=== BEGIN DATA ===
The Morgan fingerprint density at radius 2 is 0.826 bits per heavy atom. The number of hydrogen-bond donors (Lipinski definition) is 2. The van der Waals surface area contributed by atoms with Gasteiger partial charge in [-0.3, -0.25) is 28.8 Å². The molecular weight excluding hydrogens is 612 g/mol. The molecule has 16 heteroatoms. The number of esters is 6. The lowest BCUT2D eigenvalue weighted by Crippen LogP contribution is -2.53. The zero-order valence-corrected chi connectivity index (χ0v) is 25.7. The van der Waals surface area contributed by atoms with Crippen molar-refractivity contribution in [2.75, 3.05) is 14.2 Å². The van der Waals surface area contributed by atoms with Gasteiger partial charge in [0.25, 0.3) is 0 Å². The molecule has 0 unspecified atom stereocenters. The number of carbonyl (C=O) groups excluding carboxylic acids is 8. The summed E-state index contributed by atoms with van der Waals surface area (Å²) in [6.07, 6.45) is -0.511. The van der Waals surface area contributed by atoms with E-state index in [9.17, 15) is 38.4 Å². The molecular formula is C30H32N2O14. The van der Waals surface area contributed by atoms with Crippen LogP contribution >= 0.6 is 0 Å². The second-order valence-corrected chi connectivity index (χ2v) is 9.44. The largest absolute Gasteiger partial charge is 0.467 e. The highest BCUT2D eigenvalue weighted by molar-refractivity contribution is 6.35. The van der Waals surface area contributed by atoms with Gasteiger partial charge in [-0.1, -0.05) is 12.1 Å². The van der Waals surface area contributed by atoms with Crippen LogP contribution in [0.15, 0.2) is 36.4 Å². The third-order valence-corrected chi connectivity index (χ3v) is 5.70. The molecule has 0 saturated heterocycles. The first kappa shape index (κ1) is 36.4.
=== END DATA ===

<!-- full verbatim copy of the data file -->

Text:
The Morgan fingerprint density at radius 2 is 0.826 bits per heavy atom. The number of hydrogen-bond donors (Lipinski definition) is 2. The van der Waals surface area contributed by atoms with Gasteiger partial charge in [-0.3, -0.25) is 28.8 Å². The molecular weight excluding hydrogens is 612 g/mol. The molecule has 16 heteroatoms. The number of esters is 6. The lowest BCUT2D eigenvalue weighted by Crippen LogP contribution is -2.53. The zero-order valence-corrected chi connectivity index (χ0v) is 25.7. The van der Waals surface area contributed by atoms with Crippen molar-refractivity contribution in [2.75, 3.05) is 14.2 Å². The van der Waals surface area contributed by atoms with Gasteiger partial charge in [0.25, 0.3) is 0 Å². The molecule has 0 unspecified atom stereocenters. The number of carbonyl (C=O) groups excluding carboxylic acids is 8. The summed E-state index contributed by atoms with van der Waals surface area (Å²) in [6.07, 6.45) is -0.511. The van der Waals surface area contributed by atoms with E-state index in [9.17, 15) is 38.4 Å². The molecular formula is C30H32N2O14. The van der Waals surface area contributed by atoms with Crippen LogP contribution >= 0.6 is 0 Å². The second-order valence-corrected chi connectivity index (χ2v) is 9.44. The largest absolute Gasteiger partial charge is 0.467 e. The highest BCUT2D eigenvalue weighted by molar-refractivity contribution is 6.35. The van der Waals surface area contributed by atoms with Gasteiger partial charge in [-0.1, -0.05) is 12.1 Å². The van der Waals surface area contributed by atoms with Crippen LogP contribution in [0.15, 0.2) is 36.4 Å². The third-order valence-corrected chi connectivity index (χ3v) is 5.70. The molecule has 0 saturated heterocycles. The first kappa shape index (κ1) is 36.4.